The Massive Amount Of Hard-Boiled Eggs White House Chefs Have To Make For Easter

White House chefs have an important job. In fact, preparing meals for the president is such a high-profile position that chefs can't even be hired unless they already have an in at the White House. The staff must be referred by current White House employees, with some positions handed down among family members, and understandably, security is of utmost importance, according to the Daily Meal. While they must manage the day-to-day operations of one of the most important kitchens in the world, they also have to be responsible for important state dinners, cook for international dignitaries, and prepare for other significant gatherings, including one of the kitchen's biggest annual events: the White House Easter Egg Roll.

The annual Easter tradition was started by President Rutherford B. Hayes all the way back in 1878, per the National Park Service. It has since grown significantly, and is now attended by over 200,000 people from all 50 states, who are selected by a lottery, according to Food and Wine.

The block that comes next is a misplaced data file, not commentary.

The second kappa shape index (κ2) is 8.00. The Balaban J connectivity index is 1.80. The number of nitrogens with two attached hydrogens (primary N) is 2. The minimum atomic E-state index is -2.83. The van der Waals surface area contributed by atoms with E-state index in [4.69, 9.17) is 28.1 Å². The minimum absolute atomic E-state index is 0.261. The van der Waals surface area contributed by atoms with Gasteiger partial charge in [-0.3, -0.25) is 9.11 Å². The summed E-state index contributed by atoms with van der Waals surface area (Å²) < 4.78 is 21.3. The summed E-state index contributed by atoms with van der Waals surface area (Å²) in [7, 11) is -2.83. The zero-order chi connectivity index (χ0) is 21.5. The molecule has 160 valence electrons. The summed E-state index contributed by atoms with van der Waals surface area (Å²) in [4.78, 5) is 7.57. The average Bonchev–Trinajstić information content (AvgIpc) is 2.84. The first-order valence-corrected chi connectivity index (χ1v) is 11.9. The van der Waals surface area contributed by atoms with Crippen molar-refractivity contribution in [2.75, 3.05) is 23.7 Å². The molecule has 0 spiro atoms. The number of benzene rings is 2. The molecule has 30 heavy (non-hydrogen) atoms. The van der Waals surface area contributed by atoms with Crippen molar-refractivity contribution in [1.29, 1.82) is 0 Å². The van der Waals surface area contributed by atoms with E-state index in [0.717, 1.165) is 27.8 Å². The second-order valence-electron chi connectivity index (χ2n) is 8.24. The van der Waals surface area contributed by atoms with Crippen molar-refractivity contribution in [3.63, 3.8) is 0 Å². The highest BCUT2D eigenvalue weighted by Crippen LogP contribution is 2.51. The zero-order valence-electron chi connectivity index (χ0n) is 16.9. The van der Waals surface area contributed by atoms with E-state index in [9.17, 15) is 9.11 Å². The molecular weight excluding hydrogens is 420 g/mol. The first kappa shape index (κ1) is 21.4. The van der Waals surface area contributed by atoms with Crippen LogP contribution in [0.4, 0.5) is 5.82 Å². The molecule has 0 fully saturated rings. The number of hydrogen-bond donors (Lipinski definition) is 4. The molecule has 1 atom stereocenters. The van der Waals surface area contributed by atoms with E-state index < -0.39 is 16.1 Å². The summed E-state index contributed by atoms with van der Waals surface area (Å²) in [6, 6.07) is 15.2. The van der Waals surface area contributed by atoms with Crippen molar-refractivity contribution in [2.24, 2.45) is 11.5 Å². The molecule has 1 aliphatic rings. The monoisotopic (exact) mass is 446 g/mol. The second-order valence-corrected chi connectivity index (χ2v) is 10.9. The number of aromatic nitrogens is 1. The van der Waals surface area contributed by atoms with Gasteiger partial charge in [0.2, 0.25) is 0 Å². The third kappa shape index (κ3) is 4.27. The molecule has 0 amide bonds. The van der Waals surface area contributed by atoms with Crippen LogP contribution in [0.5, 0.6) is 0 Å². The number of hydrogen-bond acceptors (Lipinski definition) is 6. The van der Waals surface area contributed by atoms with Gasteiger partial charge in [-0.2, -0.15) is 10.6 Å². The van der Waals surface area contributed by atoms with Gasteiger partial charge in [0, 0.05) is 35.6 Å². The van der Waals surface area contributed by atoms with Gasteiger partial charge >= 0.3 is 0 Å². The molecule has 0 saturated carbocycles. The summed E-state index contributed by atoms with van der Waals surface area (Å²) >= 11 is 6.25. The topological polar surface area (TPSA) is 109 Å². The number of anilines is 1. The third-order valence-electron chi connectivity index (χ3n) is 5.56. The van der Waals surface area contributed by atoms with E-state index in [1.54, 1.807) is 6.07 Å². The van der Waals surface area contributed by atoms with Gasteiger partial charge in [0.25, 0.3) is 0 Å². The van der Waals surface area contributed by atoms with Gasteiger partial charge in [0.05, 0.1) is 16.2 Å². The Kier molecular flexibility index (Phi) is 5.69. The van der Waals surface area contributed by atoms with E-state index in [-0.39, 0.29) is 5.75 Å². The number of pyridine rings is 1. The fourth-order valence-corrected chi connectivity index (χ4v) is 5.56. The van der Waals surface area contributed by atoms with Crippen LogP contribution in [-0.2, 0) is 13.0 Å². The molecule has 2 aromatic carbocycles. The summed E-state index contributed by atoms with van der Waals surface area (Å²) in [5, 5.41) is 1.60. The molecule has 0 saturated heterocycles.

The Easter Egg Roll involves thousands of eggs

Before the event, White House chefs have to make a whopping 14,000 hard-boiled eggs in preparation for the big day, according to Food and Wine. But what's even more surprising is not a single one of those eggs is intended to be eaten. Instead, most of them will be hand-dyed by the kitchen staff and then rolled down the South Lawn of the White House. Around 4,500 of the remaining eggs will be decorated by participating guests at the designated egg dying station during the celebrations.

Luckily, there are over five full-time chefs and 20 to 25 part-time chefs and other staff working in the White House kitchen to help make it all possible, according to Showbiz CheatSheet. After all, hard-boiling 14,000 eggs is certainly no easy feat, and that's not even taking into account all their regular kitchen duties that also still have to be completed, such as creating recipes, preparing for important state dinners, and of course, feeding the first family.